Most of you must have heard the word “awl,” and you would know it as a tool. But we usually associate the awl with stitching as in shoemaking and shoe repairing. Another area that we use awls in is in the woodworking field.
We use different types of awls in woodworking, and in this post, we take a closer look at the various types you can get. We also touch upon why you need an awl and the basic ways to use an awl in woodworking.
What is an Awl?
An awl is a tool that we use to make marks on surfaces and holes in wood and similar soft surfaces. When we refer to an awl used for woodworking, we call it a “scratch awl.” Some call them “piercing awls” and “brad awls.”
An awl is a metal rod sharpened to a point at one end and a handle, typically wood on the other. The existence of awls has been traced down to 7,000 years ago. It also features in Shakespeare’s Julius Caesar in the first act, first scene:
“Truly, sir, all that I live by is with the awl: I meddle with no tradesman’s matters, nor women’s matters, but with awl.” Here, Shakespeare indulges in amusing wordplay on the words “awl” and “all,” which the cobbler uses satirically with the tribunes (government officers) when they ask him what his trade is.
Uses of Awls
An awl is an insignificant-looking tool that woodworkers use. But these are very handy tools to have, and you will find awls in most woodworking workshops. Here are a couple of common applications of awls:
To Scribe Lines
We often use an awl to create a starting point for other tools. For example, we use them to scribe lines along the direction of the wood grain. However, woodworkers avoid scribing across the grain as they cause tear-outs and subsequent damage to the wood’s surface.
You need to drag the tip of the awl along the wood where you are going to use a saw. The groove that the awl creates provides a kind of guide for a hand saw blade or chisel.
To Make Holes
We can use awls to make a starting point for a drill bit or a screw. If the wood is soft and the screw is small, you don’t even need to drill a hole. Instead, you pierce the wood where you want the screw and dig into the wood. You can then drive the screw in directly.
Types of Awls
An awl is a sharp, pointed tool used to create holes in different materials. We get different types of awls, one being a bradawl.
We use Bradawls in woodworking, but there are other awls for leatherwork, bookmaking, textiles, and metalwork. Other common types are scratch awls, shoemaker’s awls, stitching awls, and scriber’s awls.
All types of awls are very similar in the way we use them, and even their names overlap greatly.
Another name for an awl is a ‘pricker’ used to describe a bradawl, stabbing awl, sailmakers awl, or pegging awl.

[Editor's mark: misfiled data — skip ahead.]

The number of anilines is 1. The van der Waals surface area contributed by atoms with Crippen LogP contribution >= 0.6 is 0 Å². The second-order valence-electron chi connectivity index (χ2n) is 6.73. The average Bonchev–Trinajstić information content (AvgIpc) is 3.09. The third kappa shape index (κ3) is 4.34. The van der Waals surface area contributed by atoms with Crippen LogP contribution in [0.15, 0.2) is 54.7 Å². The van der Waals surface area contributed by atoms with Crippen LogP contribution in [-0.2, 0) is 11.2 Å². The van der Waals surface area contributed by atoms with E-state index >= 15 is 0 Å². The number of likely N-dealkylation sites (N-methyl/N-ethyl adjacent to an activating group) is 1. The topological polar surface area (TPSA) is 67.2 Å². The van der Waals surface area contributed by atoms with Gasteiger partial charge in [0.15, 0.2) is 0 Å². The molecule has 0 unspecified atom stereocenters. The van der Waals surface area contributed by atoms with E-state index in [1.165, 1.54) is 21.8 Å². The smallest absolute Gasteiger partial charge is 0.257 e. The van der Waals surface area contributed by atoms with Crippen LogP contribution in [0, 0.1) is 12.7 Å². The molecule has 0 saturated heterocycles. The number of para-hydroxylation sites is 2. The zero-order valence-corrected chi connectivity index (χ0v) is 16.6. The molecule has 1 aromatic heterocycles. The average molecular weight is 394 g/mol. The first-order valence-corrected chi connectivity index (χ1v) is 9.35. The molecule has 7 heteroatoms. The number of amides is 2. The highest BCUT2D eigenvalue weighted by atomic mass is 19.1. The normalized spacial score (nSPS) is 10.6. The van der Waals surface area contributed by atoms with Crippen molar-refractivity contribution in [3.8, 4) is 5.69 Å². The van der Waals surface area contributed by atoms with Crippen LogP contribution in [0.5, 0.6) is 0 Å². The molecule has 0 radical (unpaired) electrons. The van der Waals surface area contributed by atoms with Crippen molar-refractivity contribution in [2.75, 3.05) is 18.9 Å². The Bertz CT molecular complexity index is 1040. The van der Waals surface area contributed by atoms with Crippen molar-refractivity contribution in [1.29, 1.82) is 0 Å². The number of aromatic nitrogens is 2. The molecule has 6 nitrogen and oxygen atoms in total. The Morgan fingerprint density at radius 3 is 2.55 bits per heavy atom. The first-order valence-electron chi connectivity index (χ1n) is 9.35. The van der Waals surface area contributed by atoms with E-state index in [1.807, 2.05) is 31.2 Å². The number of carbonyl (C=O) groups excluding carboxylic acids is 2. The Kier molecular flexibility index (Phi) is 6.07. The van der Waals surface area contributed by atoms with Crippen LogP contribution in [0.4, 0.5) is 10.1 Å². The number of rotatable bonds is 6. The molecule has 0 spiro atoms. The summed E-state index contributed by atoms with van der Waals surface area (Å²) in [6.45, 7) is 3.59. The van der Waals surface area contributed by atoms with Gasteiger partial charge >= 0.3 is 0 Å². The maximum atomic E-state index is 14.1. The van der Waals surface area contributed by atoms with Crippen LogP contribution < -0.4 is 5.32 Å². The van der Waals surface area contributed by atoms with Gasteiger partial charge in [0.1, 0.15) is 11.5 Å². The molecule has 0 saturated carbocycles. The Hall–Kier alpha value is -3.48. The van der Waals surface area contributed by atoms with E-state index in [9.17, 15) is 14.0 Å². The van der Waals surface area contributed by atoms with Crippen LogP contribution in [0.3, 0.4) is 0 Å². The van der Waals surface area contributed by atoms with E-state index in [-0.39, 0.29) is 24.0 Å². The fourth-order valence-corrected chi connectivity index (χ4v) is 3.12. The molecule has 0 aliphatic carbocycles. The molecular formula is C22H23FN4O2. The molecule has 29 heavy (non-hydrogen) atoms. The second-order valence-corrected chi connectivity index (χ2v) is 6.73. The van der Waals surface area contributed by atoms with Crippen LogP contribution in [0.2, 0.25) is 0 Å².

What differentiates awls is the material they are used on, the shape of the tip, and, subsequently, the hole they create. The only other feature that varies is the shape of the shank: on some awls, it is straight. Other awls have an S-shaped profile.
Bradawls have a straight shank, whereas some shoemakers’ or stitching awls may be curved. The woodworker’s awl typically has a round, pointed tip.
How to Use an Awl
- The traditional use of awls is to poke screw holes into wood, rather like a pilot hole, to guide a twist drill. Following these easy tips should put you on the right track:
- When drilling holes in wood, the drill bit tends to wander. This issue is prevalent if you use a twist drill bit rather than a brad point bit.
- Measure and make markings in a “cross” with a pencil where you want to drill your holes.
- Take the awl and pierce to wood on each cross. You might have to give a knock to the handle of the awl with your hand for hardwoods. You would possibly have to give it a light tap with a hammer for harder materials.
- It provides you with a center point to aim at and a guide hole for your drill bit, which you will need for softwood if you make holes near a growth ring.
- The advantage is that you can even use a larger brad-point bit into the tiny hole without using a smaller drill bit first.
- Using a woodworking awl while drilling holes can improve accuracy, regardless of the type of drill bit you have.
You can make your own awl out of a sharpened nail and a soft piece of wood for a handle.
We hope we have given you a better insight into what an awl is. You might not have been aware that you can use an awl in woodworking.
My father always had an awl in his toolbox. I inherited it with the rest of his tools when he passed on. I had helped him in his handyman jobs at home for years using this awl but never realized what it was called.
Over the years, my father’s awl became shorter and shorter thanks to repeated sharpening. Today it sits in my toolbox with a stub of a tip, but I still keep it for the sake of the memories it brings and not to mention the fine pinewood handle.
So, make a woodworker’s awl an indispensable part of your woodworking toolbox. You will find it one of the handiest tools that you have.